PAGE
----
Switching brands, stereotyping the over-50s, consumer confidence: 5 killer stats to start your week
1. Bad customer experience not the top reason for switching brands
62% of consumers who switched brand in the past 12 months did so because brands successfully attracted them, rather than bad customer experience pushing them away.
61% of consumers switched brand at least once in the last year, with automotive (70%) and supermarkets (68%) showing the highest percentage of customers willing to switch brands due to the lure of new opportunities.
Only banking found previous poor customer experience to be an equally decisive factor for the switch, where it was a 50-50 split.
Consumers see a brand being ‘genuine’ as more important in encouraging them to try a startup versus an existing brand they haven’t tried before (31% vs 17%). ‘Innovativeness’ (25% vs 20%) is also important, as well as ‘reflecting a consumer’s values’ (17% vs 13%).
Source: Data & Marketing Association (DMA)
2. Rising digital expectations are a threat to B2Bs
84% of B2B decision-makers say the increasing digital expectations of customers is the top threat to their business.
41% of B2B buyers say self-service functionality would make it easier to do business online, in addition to pricing on the website (44%) and easy scheduling with a salesperson (37%).
However, 50% say they lack funding from senior management to execute digital transformation programmes, while 57% agree their company has a culture resistant to change and new digital technologies.
The top three digital experience technologies B2B decision-makers say their company will most likely invest in by 2022 are web analytics or business intelligence (51%), an email marketing system (49%) and a B2B ecommerce platform (38%).
The number one website feature/functionality to be adopted in the next 12 months is personalised content (36%) followed by improvements to the mobile experience (33%).
By 2025, 72% believe the majority of their company’s revenue will come from B2B ecommerce websites that they own and operate.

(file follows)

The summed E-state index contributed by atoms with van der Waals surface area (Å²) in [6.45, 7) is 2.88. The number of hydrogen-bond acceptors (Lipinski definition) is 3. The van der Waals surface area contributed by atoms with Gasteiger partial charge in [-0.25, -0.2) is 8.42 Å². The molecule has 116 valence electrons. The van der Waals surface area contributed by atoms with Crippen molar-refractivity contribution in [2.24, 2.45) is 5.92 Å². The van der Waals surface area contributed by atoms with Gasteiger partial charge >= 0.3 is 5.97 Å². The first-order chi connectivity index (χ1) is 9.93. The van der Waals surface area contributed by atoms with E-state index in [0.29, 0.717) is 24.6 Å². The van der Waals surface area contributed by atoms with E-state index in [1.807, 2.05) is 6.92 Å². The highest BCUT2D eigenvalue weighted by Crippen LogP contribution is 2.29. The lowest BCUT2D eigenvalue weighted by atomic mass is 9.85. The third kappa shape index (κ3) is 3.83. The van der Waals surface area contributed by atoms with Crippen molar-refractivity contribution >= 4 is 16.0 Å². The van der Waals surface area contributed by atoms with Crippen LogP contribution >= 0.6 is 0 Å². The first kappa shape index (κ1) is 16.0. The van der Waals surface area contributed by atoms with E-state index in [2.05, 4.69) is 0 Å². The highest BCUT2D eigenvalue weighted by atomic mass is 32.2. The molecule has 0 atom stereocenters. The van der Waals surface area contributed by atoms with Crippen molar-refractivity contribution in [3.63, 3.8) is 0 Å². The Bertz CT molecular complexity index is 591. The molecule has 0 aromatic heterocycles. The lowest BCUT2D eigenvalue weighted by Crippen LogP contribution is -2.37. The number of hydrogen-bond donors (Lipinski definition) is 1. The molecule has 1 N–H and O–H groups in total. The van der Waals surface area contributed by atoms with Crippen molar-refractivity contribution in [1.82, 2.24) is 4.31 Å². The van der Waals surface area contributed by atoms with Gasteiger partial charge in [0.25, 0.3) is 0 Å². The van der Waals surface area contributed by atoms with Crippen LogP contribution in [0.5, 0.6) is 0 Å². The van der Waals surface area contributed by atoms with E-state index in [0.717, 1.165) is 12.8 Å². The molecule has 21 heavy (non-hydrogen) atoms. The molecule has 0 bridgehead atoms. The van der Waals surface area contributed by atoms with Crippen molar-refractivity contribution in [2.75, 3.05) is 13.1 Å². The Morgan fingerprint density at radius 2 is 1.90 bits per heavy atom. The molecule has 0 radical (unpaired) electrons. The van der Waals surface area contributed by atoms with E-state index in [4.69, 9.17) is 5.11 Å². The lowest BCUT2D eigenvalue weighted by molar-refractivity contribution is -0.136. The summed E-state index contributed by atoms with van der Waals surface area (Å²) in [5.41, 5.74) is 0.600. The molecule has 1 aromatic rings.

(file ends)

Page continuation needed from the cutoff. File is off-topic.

3. Consumers over 50 feel under-represented by brands
69% of adults over the age of 50 feel people their age are under-represented in media imagery, while 28% believe they are more likely to be portrayed negatively than those under 50 (4%).
While data shows that 31% of adults over 50 have coloured their hair in the past, only 15% of images are shown with non-grey hair. Similarly, 73% of images show this demographic with wrinkles and 12% with age spots, while only 15% show people with clear skin.
In addition, while people 50-plus will spend upwards of $84bn on technology products by 2030, just 5% of images show them with technology.
They are also more likely to be shown at home (one in three) than those under 50 (one in 10), with just 4% of images of 50-plus people showing them with co-workers.
4. Consumer confidence up in September
Consumer confidence increased two points to -12 in September, up from -14 in August but lower than the -9 recorded for the same period last year.
The index measuring changes in personal finances during the last 12 months increased by three points to +2 (one point higher than September 2018) while the forecast for personal finances over the next 12 months increased by two points to +4 (one point lower compared with September 2018).
The measure for the general economic situation of the country during the last 12 months increased two points to -32 (four points lower than September 2018), while expectations for the general economic situation over the next 12 months increased three points to -35 (eight points lower than September 2018).
A sign that people are making less purchases on big ticket items and saving more, the major purchase index increased two points in September to +3 (three points lower than in September 2018) while the savings index increased two points to +23 (10 points higher than the same period last year).
5. Plain packaging could cost drinks brands more than $400bn
The value of the global beverage industry could drop by $430.8bn if plain packaging is extended to alcohol and sugary drinks.
This is an almost 50% increase compared with 2017’s valuation, with Pernod Ricard (36.2%) having the largest proportion of enterprise value at stake.
Eight major food and drink companies are predicted to lose a total of $234bn. AB InBev and The Coca-Cola Company are both set to lose over a quarter of their enterprise value. They are also the two corporations with the most absolute value at risk ($64.6bn and $57.2bn respectively).
In addition, PepsiCo would see over two-thirds of its brands affected by legislation – the highest proportion of any company outside of alcoholic beverages. This would amount to a value loss of $44.8m.
Heineken and Pernod Ricard, meanwhile, would lose $17.8m and $17.4m respectively.
Source: Brand Finance